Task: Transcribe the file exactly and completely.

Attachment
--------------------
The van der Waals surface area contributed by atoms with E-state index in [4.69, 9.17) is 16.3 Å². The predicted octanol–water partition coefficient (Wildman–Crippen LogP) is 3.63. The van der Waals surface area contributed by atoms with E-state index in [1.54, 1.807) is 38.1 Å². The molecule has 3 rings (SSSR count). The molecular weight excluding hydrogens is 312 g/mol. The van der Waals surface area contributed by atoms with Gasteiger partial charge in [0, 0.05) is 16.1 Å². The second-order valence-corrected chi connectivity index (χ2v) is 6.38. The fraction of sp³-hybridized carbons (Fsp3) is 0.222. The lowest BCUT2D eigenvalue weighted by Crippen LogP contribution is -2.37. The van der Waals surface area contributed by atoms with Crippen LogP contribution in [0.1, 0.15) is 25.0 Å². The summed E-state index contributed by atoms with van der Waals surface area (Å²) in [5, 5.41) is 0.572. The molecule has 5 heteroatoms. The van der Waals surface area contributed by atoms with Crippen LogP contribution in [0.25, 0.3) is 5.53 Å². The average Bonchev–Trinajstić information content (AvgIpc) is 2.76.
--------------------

The van der Waals surface area contributed by atoms with E-state index in [4.69, 9.17) is 16.3 Å². The predicted octanol–water partition coefficient (Wildman–Crippen LogP) is 3.63. The van der Waals surface area contributed by atoms with E-state index in [1.54, 1.807) is 38.1 Å². The molecule has 3 rings (SSSR count). The molecular weight excluding hydrogens is 312 g/mol. The van der Waals surface area contributed by atoms with Gasteiger partial charge in [0, 0.05) is 16.1 Å². The second-order valence-corrected chi connectivity index (χ2v) is 6.38. The fraction of sp³-hybridized carbons (Fsp3) is 0.222. The lowest BCUT2D eigenvalue weighted by Crippen LogP contribution is -2.37. The van der Waals surface area contributed by atoms with Crippen LogP contribution in [0.1, 0.15) is 25.0 Å². The summed E-state index contributed by atoms with van der Waals surface area (Å²) in [5, 5.41) is 0.572. The molecule has 5 heteroatoms. The van der Waals surface area contributed by atoms with Crippen LogP contribution in [0.25, 0.3) is 5.53 Å². The average Bonchev–Trinajstić information content (AvgIpc) is 2.76.